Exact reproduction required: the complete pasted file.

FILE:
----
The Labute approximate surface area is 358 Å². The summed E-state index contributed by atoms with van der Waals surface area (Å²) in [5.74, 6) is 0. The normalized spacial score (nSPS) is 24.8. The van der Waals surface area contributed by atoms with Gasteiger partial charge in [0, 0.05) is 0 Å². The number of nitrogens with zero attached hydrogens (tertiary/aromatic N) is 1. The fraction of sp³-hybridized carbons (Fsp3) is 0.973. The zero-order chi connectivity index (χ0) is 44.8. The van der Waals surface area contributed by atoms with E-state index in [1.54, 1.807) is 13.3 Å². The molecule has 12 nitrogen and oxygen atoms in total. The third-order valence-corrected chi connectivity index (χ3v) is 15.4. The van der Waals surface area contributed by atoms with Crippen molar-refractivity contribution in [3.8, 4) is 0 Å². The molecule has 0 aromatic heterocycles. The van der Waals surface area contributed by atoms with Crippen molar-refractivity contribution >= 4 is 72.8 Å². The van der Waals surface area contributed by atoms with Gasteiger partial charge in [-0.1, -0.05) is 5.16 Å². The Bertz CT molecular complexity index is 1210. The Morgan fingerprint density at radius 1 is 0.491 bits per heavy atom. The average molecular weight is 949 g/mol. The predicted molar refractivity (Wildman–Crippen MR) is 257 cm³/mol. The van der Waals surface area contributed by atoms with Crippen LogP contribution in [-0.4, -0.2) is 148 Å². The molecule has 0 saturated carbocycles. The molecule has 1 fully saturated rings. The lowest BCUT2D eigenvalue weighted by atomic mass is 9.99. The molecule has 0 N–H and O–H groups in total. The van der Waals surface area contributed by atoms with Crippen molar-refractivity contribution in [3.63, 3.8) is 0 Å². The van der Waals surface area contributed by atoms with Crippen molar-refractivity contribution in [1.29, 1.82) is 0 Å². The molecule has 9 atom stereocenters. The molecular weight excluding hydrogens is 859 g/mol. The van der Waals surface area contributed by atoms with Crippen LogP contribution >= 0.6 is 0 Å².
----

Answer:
The Labute approximate surface area is 358 Å². The summed E-state index contributed by atoms with van der Waals surface area (Å²) in [5.74, 6) is 0. The normalized spacial score (nSPS) is 24.8. The van der Waals surface area contributed by atoms with Gasteiger partial charge in [0, 0.05) is 0 Å². The number of nitrogens with zero attached hydrogens (tertiary/aromatic N) is 1. The fraction of sp³-hybridized carbons (Fsp3) is 0.973. The zero-order chi connectivity index (χ0) is 44.8. The van der Waals surface area contributed by atoms with E-state index in [1.54, 1.807) is 13.3 Å². The molecule has 12 nitrogen and oxygen atoms in total. The third-order valence-corrected chi connectivity index (χ3v) is 15.4. The van der Waals surface area contributed by atoms with Crippen molar-refractivity contribution in [3.8, 4) is 0 Å². The molecule has 0 aromatic heterocycles. The van der Waals surface area contributed by atoms with Crippen molar-refractivity contribution >= 4 is 72.8 Å². The van der Waals surface area contributed by atoms with Gasteiger partial charge in [-0.1, -0.05) is 5.16 Å². The Bertz CT molecular complexity index is 1210. The Morgan fingerprint density at radius 1 is 0.491 bits per heavy atom. The average molecular weight is 949 g/mol. The predicted molar refractivity (Wildman–Crippen MR) is 257 cm³/mol. The van der Waals surface area contributed by atoms with Crippen LogP contribution in [-0.4, -0.2) is 148 Å². The molecule has 0 saturated carbocycles. The molecule has 1 fully saturated rings. The lowest BCUT2D eigenvalue weighted by atomic mass is 9.99. The molecule has 0 N–H and O–H groups in total. The van der Waals surface area contributed by atoms with Crippen molar-refractivity contribution in [3.63, 3.8) is 0 Å². The van der Waals surface area contributed by atoms with Crippen molar-refractivity contribution in [1.29, 1.82) is 0 Å². The molecule has 9 atom stereocenters. The molecular weight excluding hydrogens is 859 g/mol. The van der Waals surface area contributed by atoms with Crippen LogP contribution >= 0.6 is 0 Å².